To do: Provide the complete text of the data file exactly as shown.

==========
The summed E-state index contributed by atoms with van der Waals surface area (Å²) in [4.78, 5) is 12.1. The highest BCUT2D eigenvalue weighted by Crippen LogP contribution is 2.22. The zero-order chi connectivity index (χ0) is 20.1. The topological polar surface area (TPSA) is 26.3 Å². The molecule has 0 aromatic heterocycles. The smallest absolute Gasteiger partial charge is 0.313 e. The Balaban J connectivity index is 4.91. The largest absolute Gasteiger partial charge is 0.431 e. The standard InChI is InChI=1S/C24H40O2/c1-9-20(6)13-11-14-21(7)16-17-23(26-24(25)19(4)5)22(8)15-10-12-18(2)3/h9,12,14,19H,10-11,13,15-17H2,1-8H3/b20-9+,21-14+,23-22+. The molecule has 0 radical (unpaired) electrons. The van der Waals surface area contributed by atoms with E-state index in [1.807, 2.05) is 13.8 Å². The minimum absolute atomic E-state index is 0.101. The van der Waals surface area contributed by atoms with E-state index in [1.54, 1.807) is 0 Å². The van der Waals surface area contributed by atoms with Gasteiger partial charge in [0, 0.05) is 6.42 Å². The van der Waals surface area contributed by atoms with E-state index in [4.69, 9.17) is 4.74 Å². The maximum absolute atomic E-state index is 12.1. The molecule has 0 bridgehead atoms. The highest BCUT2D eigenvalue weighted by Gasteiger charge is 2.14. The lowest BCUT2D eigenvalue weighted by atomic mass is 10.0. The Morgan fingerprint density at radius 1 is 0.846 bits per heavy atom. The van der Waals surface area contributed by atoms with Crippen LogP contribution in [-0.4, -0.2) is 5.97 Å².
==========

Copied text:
The summed E-state index contributed by atoms with van der Waals surface area (Å²) in [4.78, 5) is 12.1. The highest BCUT2D eigenvalue weighted by Crippen LogP contribution is 2.22. The zero-order chi connectivity index (χ0) is 20.1. The topological polar surface area (TPSA) is 26.3 Å². The molecule has 0 aromatic heterocycles. The smallest absolute Gasteiger partial charge is 0.313 e. The Balaban J connectivity index is 4.91. The largest absolute Gasteiger partial charge is 0.431 e. The standard InChI is InChI=1S/C24H40O2/c1-9-20(6)13-11-14-21(7)16-17-23(26-24(25)19(4)5)22(8)15-10-12-18(2)3/h9,12,14,19H,10-11,13,15-17H2,1-8H3/b20-9+,21-14+,23-22+. The molecule has 0 radical (unpaired) electrons. The van der Waals surface area contributed by atoms with E-state index in [1.807, 2.05) is 13.8 Å². The minimum absolute atomic E-state index is 0.101. The van der Waals surface area contributed by atoms with E-state index in [1.54, 1.807) is 0 Å². The van der Waals surface area contributed by atoms with Gasteiger partial charge in [0, 0.05) is 6.42 Å². The van der Waals surface area contributed by atoms with E-state index in [4.69, 9.17) is 4.74 Å². The maximum absolute atomic E-state index is 12.1. The molecule has 0 bridgehead atoms. The highest BCUT2D eigenvalue weighted by Gasteiger charge is 2.14. The lowest BCUT2D eigenvalue weighted by atomic mass is 10.0. The Morgan fingerprint density at radius 1 is 0.846 bits per heavy atom. The van der Waals surface area contributed by atoms with Crippen LogP contribution in [-0.4, -0.2) is 5.97 Å².